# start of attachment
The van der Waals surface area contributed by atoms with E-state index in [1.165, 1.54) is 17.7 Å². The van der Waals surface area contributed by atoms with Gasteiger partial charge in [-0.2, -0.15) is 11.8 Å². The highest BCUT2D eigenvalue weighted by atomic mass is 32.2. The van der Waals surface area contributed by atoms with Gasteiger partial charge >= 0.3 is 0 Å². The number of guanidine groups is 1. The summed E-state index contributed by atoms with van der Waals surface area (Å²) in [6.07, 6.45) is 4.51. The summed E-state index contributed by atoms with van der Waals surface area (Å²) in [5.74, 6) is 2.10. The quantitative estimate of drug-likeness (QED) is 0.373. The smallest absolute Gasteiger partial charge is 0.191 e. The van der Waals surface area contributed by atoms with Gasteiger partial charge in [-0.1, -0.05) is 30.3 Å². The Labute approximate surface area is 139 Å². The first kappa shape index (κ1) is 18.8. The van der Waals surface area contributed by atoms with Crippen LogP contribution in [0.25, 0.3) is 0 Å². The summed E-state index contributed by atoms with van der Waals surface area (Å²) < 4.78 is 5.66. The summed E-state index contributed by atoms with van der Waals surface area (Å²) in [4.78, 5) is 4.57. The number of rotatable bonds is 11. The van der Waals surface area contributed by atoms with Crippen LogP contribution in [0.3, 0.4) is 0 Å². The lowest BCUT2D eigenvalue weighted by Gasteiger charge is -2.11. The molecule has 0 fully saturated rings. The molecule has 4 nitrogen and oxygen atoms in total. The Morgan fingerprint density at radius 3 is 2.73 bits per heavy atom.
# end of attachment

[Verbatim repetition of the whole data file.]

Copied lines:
The van der Waals surface area contributed by atoms with E-state index in [1.165, 1.54) is 17.7 Å². The van der Waals surface area contributed by atoms with Gasteiger partial charge in [-0.2, -0.15) is 11.8 Å². The highest BCUT2D eigenvalue weighted by atomic mass is 32.2. The van der Waals surface area contributed by atoms with Gasteiger partial charge >= 0.3 is 0 Å². The number of guanidine groups is 1. The summed E-state index contributed by atoms with van der Waals surface area (Å²) in [6.07, 6.45) is 4.51. The summed E-state index contributed by atoms with van der Waals surface area (Å²) in [5.74, 6) is 2.10. The quantitative estimate of drug-likeness (QED) is 0.373. The smallest absolute Gasteiger partial charge is 0.191 e. The van der Waals surface area contributed by atoms with Gasteiger partial charge in [-0.1, -0.05) is 30.3 Å². The Labute approximate surface area is 139 Å². The first kappa shape index (κ1) is 18.8. The van der Waals surface area contributed by atoms with Crippen LogP contribution in [0.25, 0.3) is 0 Å². The summed E-state index contributed by atoms with van der Waals surface area (Å²) < 4.78 is 5.66. The summed E-state index contributed by atoms with van der Waals surface area (Å²) in [4.78, 5) is 4.57. The number of rotatable bonds is 11. The van der Waals surface area contributed by atoms with Crippen LogP contribution in [0.3, 0.4) is 0 Å². The lowest BCUT2D eigenvalue weighted by Gasteiger charge is -2.11. The molecule has 0 fully saturated rings. The molecule has 4 nitrogen and oxygen atoms in total. The Morgan fingerprint density at radius 3 is 2.73 bits per heavy atom.